We had leashes handy if we needed to stop and walk them for potty breaks. We would stop mainly along the side of the highway. The Alcan is a long and barren highway. We saw maybe 1 car an hour. It was also perfect for getting photos! We had the entire highway to ourselves!


Another important thing to do, keeping up-to-date identification on your dogs is very important. You don't want to be stuck on the road missing one of your dogs in a foreign country (Canada). My dogs wore collars with their identification, and their microchip information was also up to date. Also, it's extremely important that your dogs are up to date on their Rabies vaccine and that you carry the Rabies certificate, along with a current health certificate from a veterinarian. You need this information to cross the border. The border patrol is also allowed to search your car for any reason. We didn't have any issues crossing the border as human travelers, but you also need a passport to cross the border. My passport was accidentally packed away with all of our stuff. Luckily, I had my birth certificate, which was an acceptable form of citizenship. Always make sure your identification is up to date too.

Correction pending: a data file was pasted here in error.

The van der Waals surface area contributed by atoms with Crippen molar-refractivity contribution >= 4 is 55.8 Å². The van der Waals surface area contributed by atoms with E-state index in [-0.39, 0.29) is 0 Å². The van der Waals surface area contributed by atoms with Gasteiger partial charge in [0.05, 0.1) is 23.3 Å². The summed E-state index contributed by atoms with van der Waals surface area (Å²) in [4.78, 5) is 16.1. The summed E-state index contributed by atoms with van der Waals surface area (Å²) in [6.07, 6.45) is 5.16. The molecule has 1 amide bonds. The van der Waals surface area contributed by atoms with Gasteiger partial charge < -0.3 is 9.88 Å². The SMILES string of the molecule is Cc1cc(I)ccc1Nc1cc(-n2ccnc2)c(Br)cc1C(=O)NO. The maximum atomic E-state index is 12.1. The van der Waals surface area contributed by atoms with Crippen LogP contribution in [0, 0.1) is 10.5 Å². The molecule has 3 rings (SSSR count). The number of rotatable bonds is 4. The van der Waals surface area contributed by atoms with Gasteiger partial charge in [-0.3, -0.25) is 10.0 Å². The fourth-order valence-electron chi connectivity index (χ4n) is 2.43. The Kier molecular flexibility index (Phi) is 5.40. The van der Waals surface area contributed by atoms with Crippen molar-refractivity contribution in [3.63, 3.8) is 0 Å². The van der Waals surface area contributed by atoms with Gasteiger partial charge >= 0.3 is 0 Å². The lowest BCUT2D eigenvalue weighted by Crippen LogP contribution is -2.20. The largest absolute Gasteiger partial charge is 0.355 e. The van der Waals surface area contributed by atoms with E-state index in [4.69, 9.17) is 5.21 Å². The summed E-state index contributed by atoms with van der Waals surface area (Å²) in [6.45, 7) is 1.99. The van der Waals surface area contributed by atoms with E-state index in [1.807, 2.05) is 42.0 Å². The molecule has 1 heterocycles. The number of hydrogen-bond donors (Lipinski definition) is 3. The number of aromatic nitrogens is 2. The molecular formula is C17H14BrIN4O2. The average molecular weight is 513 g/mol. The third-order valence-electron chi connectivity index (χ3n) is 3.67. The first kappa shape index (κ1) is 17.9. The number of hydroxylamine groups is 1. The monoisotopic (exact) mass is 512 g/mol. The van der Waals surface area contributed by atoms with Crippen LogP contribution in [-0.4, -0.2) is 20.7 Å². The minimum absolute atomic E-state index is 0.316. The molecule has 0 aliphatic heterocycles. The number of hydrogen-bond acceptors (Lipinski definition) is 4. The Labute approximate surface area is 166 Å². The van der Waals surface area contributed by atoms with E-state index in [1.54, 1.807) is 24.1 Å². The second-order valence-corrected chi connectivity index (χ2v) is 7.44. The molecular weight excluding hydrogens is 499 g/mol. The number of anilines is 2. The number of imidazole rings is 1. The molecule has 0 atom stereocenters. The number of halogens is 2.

There was one portion of the Alcan in British Columbia where we saw Bison. It was such a cool experience. The dogs were curious but didn't get overly excited. We stopped, and I had to photograph some of them. The bison didn't seem to mind.

Keep in mind that we were traveling in early 2021. There was a strict lockdown in Canada. We were only granted access because my active duty husband had orders to change duty stations. Casual access into Canada was not permitted at the time. We were given strict rules. We were banned from going to any national parks or points of interest. Canada required us to display a sign in our car window that stated when we entered the country and when we were required to leave.